St. Augustine Woman's Journal - Educational Resource to the Women of St. Johns County Since 2009

"Stroke Protocol" A Plan for Catastrophe!


June 1, 2019 | View PDF

My Grandfather had a stroke when I was about 11 or 12 years old. When we visited him in the nursing home my Grandmother said, “Go ahead and talk to him. He understands what you are saying he just can’t speak or move!” I was horrified that it was possible to be trapped inside your body. I know that is the worst-case scenario for stroke victims and their families but any type of impact that leaves you unable to recall, remember or communicate effectively is disastrous. So that’s why we all need a “Stroke Protocol.”

With that memory of my Grandfather, I met with my cardiologist, along with my wife so she could hear everything that my “selective hearing” would miss. I wanted to be proactive in all things medical! Based on your family history, he informs me that, “Joseph, we know what your Final Event is probably going to be and that’s either a stroke or a heart attack!” I did a double take and informed him that my desire for a good “Final Event” was bending over to pick up the golf ball out of the hole after a long eagle putt and a painless, silent collapse onto the cool grass of the eighteenth green. (It has to be the final hole or my buddies will wait till they finish the round to call the ambulance. It will be “hit the ball, drag Joe, hit the ball drag Joe! They are diehard golfers!) He said, “that sounds nice but let’s see if we can push that day off as far as possible, shall we?”

Since that meeting, I’ve been walking, riding a bike, or going to the gym every day. I’ve lost 14 lbs and dropped my blood pressure by 25 points. I’m sleeping better and cutting down on calories. (I don’t always have to have cheese and chili on my French fries!) But I still thought about his words and one day said to Jane, “Honey we need a “Stroke Protocol” in case I collapse unexpectedly and can’t speak and don’t know who I am!” After her momentary alarm and wondering if I was keeping some additional bad medical news from her, she agreed that it would be a good idea. So here goes:

The first step is to execute Durable Powers of Attorney for each other. Even if I am incompetent, she can act on our behalf without going through a costly and time-consuming Guardianship proceeding in the Court, (thousands of dollars and several months). We also have Health Care Surrogate Designations so she can make decisions about my health care designed to prolong or enhance my life. The flip side of that is the Living Will that addresses artificially prolonging my life. (No iron lung for me, please!)

Step number 2 is to establish a Revocable Living trust with both of us as trustees. After putting our assets into our trust, (including out of state property), if I “stroke out” she is still a trustee and has access to all the “stuff”. They are great asset protection devices and will avoid Probate proceedings for their contents. (Think of cookies in a cookie jar versus cookies sitting on the counter. Trust “cookies” avoid Court the others usually don’t).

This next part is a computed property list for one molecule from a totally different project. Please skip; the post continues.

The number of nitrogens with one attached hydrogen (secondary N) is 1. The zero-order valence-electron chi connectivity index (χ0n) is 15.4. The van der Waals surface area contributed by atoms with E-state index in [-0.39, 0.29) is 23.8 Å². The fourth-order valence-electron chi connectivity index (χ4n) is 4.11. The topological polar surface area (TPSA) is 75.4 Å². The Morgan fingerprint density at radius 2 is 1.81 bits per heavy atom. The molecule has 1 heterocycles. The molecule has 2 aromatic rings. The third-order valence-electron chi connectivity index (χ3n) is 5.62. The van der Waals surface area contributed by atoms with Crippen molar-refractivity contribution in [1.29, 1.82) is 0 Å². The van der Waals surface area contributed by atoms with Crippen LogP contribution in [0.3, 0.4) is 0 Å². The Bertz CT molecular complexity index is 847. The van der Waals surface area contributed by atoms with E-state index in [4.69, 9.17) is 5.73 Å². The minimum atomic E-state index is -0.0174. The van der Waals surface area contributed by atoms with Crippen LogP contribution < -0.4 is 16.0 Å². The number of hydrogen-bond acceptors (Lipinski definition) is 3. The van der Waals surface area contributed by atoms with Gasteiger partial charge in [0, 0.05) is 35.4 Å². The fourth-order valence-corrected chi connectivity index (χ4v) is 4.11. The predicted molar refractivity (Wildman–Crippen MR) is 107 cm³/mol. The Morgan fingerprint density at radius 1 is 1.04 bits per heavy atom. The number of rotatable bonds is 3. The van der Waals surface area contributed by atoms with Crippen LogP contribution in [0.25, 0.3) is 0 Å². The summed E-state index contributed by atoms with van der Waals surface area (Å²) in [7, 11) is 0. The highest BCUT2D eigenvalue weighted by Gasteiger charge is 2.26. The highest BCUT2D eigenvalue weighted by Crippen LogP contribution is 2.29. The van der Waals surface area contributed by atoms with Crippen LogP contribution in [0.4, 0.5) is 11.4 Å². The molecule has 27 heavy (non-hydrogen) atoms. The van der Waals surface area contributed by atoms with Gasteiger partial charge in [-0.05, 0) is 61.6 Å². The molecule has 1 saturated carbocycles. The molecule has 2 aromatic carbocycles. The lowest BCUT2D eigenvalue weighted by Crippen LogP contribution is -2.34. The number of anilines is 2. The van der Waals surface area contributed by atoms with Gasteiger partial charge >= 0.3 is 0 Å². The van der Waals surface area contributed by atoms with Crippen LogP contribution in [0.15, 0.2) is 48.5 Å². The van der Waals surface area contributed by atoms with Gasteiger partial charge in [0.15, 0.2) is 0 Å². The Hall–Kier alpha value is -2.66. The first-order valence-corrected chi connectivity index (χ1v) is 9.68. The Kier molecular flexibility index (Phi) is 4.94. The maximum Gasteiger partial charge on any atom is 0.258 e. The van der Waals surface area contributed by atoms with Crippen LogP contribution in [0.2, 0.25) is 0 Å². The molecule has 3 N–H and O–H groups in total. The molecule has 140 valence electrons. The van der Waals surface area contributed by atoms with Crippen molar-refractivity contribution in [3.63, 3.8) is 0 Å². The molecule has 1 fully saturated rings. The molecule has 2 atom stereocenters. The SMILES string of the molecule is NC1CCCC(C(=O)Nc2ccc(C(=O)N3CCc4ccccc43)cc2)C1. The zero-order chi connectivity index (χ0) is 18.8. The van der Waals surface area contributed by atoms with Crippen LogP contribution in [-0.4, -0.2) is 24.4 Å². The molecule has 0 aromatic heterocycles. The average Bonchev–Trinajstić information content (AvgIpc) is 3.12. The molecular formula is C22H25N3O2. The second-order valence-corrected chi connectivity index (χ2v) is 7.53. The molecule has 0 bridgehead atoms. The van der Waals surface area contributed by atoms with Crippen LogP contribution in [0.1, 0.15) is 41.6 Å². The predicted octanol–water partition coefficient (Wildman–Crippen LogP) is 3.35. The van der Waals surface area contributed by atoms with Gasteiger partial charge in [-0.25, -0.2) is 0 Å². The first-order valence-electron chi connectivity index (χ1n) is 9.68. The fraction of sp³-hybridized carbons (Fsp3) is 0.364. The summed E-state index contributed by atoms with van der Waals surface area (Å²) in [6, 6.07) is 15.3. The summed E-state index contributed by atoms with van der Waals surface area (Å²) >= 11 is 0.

Third, make sure you both have an idea of where all the money is invested, any stock certificates that may be laying around or where you have hidden any cash or valuables. Where are the insurance policies, the car titles, the warranty information and the gold coins or stamps you have been collecting. (Once my dear Father decided to bury some jewelry, silver and gold, (pirate-like), under the bricks in the outdoor shed. He forgot that saltwater intrusion could occur and some of his buried treasure was eaten up!) I use a safe and we BOTH know the combination.

Fourth, know the law or have your attorney on speed dial. Remember spouses are not liable for the separate debts of the other so my wife knows not to get too worried about paying my separately issued credit cards or my “Just-for-Balding Men Miracle Hair Products subscription”.

Finally, talk about your burial plans. Who do you want to sing at your funeral, if you have one, or where do you want your ashes scattered? The fort, the beach, the Walmart parking lot? Do you want cake or pie at the wake or cupcakes? Bar-B-Q or finger sandwiches? Open Bar or just beer and wine?

Anyway, you get my point. With a little bit of preparation, you take a lot of fear out of the future and God knows life can be scary enough without the shock of losing your spouse unprepared. Do it because you love each other, reason enough.

Joe Boles

Joseph L. Boles, Jr. moved to St. Augustine with his parents in 1967. A native of North Carolina, he attended the University of Florida after graduating from St. Augustine High School in 1970. He initially obtained a Bachelor of Design and Advertising Design from the University of Florida, and also obtained his law degree from the University of Florida College of Law. He was admitted to practice in the fall of 1984 and his areas of interest are Elder law, asset protection, estates and trusts. He is married to Jane Reynolds and they have 7 children between them: Hayley, Molly, and Kirby Catherine Boles and Kara, Willie, Emily and Bridey Masson. His office is located on the corner of Riberia and Saragossa Streets in St. Augustine. The office phone number is 904-824-4278.


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